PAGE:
- High Maintenance Costs: As compared to wills, revocable trusts have high maintenance costs. The trust must be regularly monitored to ensure that it is producing the required returns and meeting its objectives. Besides this, annual fees to ensure that the trust is updated to reflect current legal and individual circumstances can amount to a pretty packet.
What are the Differences Between Revocable Trusts and Irrevocable Trusts?
The main point of difference between revocable and irrevocable trusts is that the former can be altered or revoked but the latter lock in terms and assets for the trust’s entire duration.
For all intents and purposes, grantors lose ownership and control of their assets after they are entered into a trust.
But grantors can still exercise control over the assets by making changes to the trust’s terms and composition.
For example, they might sell part of the stock holding contained in a revocable trust for income distribution purposes.
This is not possible with an irrevocable trust.
Here are three other differences between revocable and irrevocable trusts:
- Tax Benefits: Both trusts reduce estate taxes after the grantor’s death. The difference in structure of the trusts ensures that irrevocable trusts offer more tax advantages, however. The grantor has to pay income tax for gains accruing from the trust’s holdings. Thus, changes to the trust’s composition, such as the sale of a real estate holding, can result in tax dues for the grantor. In an irrevocable trust, grantors forgo control of their holdings for the trust’s lifetime. As such, they are not liable for tax dues arising from changes to the trust’s holdings.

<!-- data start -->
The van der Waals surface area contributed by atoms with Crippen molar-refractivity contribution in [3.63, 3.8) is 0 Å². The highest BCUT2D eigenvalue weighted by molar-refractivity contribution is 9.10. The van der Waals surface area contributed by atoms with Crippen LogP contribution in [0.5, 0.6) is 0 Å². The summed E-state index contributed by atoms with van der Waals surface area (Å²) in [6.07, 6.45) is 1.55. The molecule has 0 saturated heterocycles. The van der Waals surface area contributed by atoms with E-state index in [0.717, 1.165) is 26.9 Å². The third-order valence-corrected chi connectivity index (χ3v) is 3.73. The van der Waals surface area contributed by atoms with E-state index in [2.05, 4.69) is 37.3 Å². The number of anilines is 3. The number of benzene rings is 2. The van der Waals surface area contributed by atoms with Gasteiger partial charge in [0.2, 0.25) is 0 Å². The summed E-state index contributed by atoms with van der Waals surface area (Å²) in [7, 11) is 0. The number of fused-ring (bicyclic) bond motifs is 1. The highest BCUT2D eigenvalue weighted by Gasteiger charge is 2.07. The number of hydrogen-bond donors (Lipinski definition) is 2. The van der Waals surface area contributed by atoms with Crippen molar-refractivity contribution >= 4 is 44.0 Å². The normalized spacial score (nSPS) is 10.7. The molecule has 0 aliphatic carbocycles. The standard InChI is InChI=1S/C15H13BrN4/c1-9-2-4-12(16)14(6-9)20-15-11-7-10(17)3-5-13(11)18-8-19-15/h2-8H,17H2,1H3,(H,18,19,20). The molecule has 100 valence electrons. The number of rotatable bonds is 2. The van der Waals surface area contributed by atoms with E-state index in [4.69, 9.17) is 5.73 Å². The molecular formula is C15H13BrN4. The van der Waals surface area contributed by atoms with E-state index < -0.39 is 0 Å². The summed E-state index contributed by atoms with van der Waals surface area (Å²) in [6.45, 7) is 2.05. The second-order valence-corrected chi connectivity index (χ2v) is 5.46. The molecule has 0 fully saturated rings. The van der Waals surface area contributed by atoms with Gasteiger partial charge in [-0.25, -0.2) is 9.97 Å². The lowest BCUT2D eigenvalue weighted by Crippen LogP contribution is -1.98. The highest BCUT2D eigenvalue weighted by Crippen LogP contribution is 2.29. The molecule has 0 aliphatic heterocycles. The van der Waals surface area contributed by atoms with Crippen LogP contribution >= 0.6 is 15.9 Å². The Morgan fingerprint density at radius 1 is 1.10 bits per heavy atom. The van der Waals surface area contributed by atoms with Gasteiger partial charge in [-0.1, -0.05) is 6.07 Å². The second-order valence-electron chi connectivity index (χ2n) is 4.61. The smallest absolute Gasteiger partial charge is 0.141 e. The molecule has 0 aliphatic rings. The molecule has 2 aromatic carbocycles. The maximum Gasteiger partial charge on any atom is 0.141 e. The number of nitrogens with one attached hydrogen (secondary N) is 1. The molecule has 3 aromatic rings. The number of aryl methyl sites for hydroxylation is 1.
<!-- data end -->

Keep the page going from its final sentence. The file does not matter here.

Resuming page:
- Credit protection: In certain states, such as Nevada and North Dakota, stringent trust laws protect grantors from creditors. Asset protection trusts are a type of irrevocable trust that provide protection from creditors after the grantor’s death. The definition of creditors in this context is pretty broad and can include former partners, court claims, or, even, tax agencies collecting unpaid dues. Thus, irrevocable trusts are a great option for people in professions that are susceptible to lawsuits.
- Trustee roles: In a revocable trust, trustees have a fiduciary duty only to act in the best interests of the grantor. They undertake actions or make decisions on behalf of the grantor during his or her lifetime or after their death. In an irrevocable trust, the fiduciary duties for trustees encompasses both grantors and beneficiaries. After the grantor’s death, the trustee is responsible for making sure that the trust is passed onto the beneficiaries not only based on the terms specified by the grantor but also in a manner that is fair and judicious to the beneficiary.